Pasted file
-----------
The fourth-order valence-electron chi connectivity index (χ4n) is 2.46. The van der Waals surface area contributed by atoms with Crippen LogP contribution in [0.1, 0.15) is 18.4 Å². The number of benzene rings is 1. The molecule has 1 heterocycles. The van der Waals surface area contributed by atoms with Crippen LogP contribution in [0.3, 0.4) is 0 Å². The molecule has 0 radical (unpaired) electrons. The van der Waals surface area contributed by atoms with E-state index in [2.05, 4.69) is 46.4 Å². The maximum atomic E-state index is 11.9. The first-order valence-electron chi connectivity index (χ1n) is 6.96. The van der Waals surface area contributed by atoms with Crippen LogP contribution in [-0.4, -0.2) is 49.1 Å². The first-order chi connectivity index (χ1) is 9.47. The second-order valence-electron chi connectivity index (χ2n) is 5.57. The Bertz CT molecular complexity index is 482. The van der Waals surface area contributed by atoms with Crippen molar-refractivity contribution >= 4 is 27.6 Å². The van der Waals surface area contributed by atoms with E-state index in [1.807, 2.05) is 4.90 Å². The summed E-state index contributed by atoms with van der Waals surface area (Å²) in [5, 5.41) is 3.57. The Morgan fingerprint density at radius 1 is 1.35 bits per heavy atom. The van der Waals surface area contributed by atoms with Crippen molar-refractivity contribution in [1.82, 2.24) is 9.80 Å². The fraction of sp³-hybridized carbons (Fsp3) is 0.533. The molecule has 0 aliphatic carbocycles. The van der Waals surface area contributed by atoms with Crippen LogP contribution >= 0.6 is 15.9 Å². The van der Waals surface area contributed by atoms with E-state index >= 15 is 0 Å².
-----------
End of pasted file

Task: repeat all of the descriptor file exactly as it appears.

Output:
The fourth-order valence-electron chi connectivity index (χ4n) is 2.46. The van der Waals surface area contributed by atoms with Crippen LogP contribution in [0.1, 0.15) is 18.4 Å². The number of benzene rings is 1. The molecule has 1 heterocycles. The van der Waals surface area contributed by atoms with Crippen LogP contribution in [0.3, 0.4) is 0 Å². The molecule has 0 radical (unpaired) electrons. The van der Waals surface area contributed by atoms with E-state index in [2.05, 4.69) is 46.4 Å². The maximum atomic E-state index is 11.9. The first-order valence-electron chi connectivity index (χ1n) is 6.96. The van der Waals surface area contributed by atoms with Crippen LogP contribution in [-0.4, -0.2) is 49.1 Å². The first-order chi connectivity index (χ1) is 9.47. The second-order valence-electron chi connectivity index (χ2n) is 5.57. The Bertz CT molecular complexity index is 482. The van der Waals surface area contributed by atoms with Crippen molar-refractivity contribution >= 4 is 27.6 Å². The van der Waals surface area contributed by atoms with E-state index in [1.807, 2.05) is 4.90 Å². The summed E-state index contributed by atoms with van der Waals surface area (Å²) in [5, 5.41) is 3.57. The Morgan fingerprint density at radius 1 is 1.35 bits per heavy atom. The van der Waals surface area contributed by atoms with Crippen molar-refractivity contribution in [1.82, 2.24) is 9.80 Å². The fraction of sp³-hybridized carbons (Fsp3) is 0.533. The molecule has 0 aliphatic carbocycles. The van der Waals surface area contributed by atoms with Crippen LogP contribution >= 0.6 is 15.9 Å². The van der Waals surface area contributed by atoms with E-state index >= 15 is 0 Å².